In the end I went with the second option. I didn’t like the idea of meshing and wanted to keep on doing what I was doing, as that’s what had been working for me recently. So, at lunchtime I baited two spots with a bucket of chopped Switch boilies coated in Hydro Wheat and then topped up the spots with another 10 Spombs that evening.
As I dozed off to sleep that night, I wondered whether I’d made the right choice and whether I was fishing behind three bait-less rigs. I needn’t have worried, though, as at 2am I received a blistering take on the middle rod. A nervy fight ensued, as I had to pump the fish through two weedbeds before catching a glimpse of it in the moonlight. I hopped into the shallow margins and stretched out with the net, scooping up a ball of weed and throwing my rod back up on the bank. I peered into the net to see a beautiful Bramble Mere mirror sitting amongst the weed. I had no idea of any of the names of the fish in the lake, but it had to be one of the A-team.
The next morning we weighed it up as 26lb and got some very carpy photos, as is customary for such a venue. I later discovered from one of the locals it was a fish known as the Weapon and was indeed one of the A-team, which was more than enough to make my trip.
Later that day I was forced into a swim change. Unbeknown to me, I’d set up next to a wasp nest, and when one found its way up my T-shirt and stung me, I decided I’d be best off moving a swim down, as the wasps were not in a friendly mood.
I could reach the same spot from the new swim, but in the end I decided against it and opted to fish off the edge of a huge weedbed straight out in front. I’d heard fish showing in around the weed the previous night and felt confident I’d be able to tempt one out. Chopping up another bucket of Switch boilies and coating the lot in the awesome Hydro Wheat, I began distributing the bait evenly over three different spots around the weed.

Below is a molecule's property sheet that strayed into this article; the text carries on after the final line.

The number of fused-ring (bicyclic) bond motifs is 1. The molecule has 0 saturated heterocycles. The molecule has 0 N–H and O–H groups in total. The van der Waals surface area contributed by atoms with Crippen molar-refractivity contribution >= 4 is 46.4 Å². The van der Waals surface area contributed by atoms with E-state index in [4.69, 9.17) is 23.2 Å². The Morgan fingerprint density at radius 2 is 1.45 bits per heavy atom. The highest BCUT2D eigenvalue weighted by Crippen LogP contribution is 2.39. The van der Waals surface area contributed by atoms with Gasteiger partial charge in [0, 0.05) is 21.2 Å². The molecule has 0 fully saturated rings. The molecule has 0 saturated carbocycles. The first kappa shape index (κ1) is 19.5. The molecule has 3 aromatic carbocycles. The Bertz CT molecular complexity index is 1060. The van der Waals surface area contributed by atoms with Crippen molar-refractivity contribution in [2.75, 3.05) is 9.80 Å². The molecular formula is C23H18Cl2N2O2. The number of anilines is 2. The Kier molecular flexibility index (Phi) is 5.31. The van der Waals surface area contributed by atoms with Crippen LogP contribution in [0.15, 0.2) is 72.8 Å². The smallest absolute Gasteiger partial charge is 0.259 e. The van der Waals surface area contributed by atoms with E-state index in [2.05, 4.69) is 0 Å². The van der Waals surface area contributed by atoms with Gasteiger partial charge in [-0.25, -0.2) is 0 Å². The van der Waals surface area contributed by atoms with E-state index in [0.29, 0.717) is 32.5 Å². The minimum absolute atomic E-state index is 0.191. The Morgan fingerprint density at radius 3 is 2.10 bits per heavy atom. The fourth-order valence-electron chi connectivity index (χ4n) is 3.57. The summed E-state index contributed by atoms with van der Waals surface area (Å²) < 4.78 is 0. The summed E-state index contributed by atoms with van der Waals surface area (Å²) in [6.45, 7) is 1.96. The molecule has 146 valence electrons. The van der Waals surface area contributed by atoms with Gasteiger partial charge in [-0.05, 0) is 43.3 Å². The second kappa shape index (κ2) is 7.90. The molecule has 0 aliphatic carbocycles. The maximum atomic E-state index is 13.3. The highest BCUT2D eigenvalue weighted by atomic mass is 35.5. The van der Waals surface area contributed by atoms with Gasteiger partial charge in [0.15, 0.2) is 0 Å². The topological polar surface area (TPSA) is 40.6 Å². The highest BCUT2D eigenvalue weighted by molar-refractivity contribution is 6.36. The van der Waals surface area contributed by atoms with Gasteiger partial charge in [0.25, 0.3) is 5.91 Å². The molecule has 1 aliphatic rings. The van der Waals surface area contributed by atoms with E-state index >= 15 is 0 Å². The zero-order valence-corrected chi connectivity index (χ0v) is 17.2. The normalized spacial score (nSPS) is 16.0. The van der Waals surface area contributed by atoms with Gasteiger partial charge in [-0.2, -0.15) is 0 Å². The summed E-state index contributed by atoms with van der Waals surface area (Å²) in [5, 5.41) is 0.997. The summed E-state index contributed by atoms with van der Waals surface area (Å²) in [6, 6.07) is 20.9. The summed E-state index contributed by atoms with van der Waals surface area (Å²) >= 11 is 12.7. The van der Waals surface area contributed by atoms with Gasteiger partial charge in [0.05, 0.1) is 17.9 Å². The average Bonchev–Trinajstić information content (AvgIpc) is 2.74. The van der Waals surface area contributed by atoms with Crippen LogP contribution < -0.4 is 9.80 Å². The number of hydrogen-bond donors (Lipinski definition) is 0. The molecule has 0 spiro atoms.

At approximately four o’clock the following morning, the rod fished off the left of the weed started to pull round slowly. I was fishing locked up because of the weed, so had jump out of bed as quickly as I could. As I bent into the fish, it came straight to the surface, having dumped the very loosely attached lead. I could make out large vortexes breaking the surface out amongst the gloom. Not giving the fish an inch, I was able to get the fish out of the weedbed within moments. Now all I had to do was get it with netting distance. There are few better feelings than standing next to a flat-calm lake at dawn while being attached to a fish. It’s very rare you get the opportunity to appreciate the moment, though, as the onus is always about getting the fish in the net, and that’s all I could think about, as I knew I was attached to another good fish. After a game of cat and mouse in the margins that must have lasted five minutes, I slid the net under a long, linear-scaled mirror. Grabbing the sling from atop the unhooking, I quickly transferred the fish and secured it safely in the margins. A text went out to tell everyone I had something that looked even bigger than my first fish, before firing up the stove for a celebratory brew.
Once the sun was high in the sky, the cavalry turned up in anticipation of seeing another of Bramble Mere’s finest on the mat. I retrieved the fish from the margins and between us we slipped it on the scales, which gave a reading of 27lb 14oz. It was the Big Linear, a fish that normally weighs around the 30lb mark but was a little down in weight due to the time of year. Weight was irrelevant, although I was delighted to get amongst two of the better fish in the lake. Once the fish had been returned, I felt grateful I’d come to my senses and stopped tinkering earlier in the year and was now reaping the rewards.
The morale of the story of the story is, don’t try to create something revolutionary when you’ve already got a method that works for you, particularly when you’ve barely slept for three months!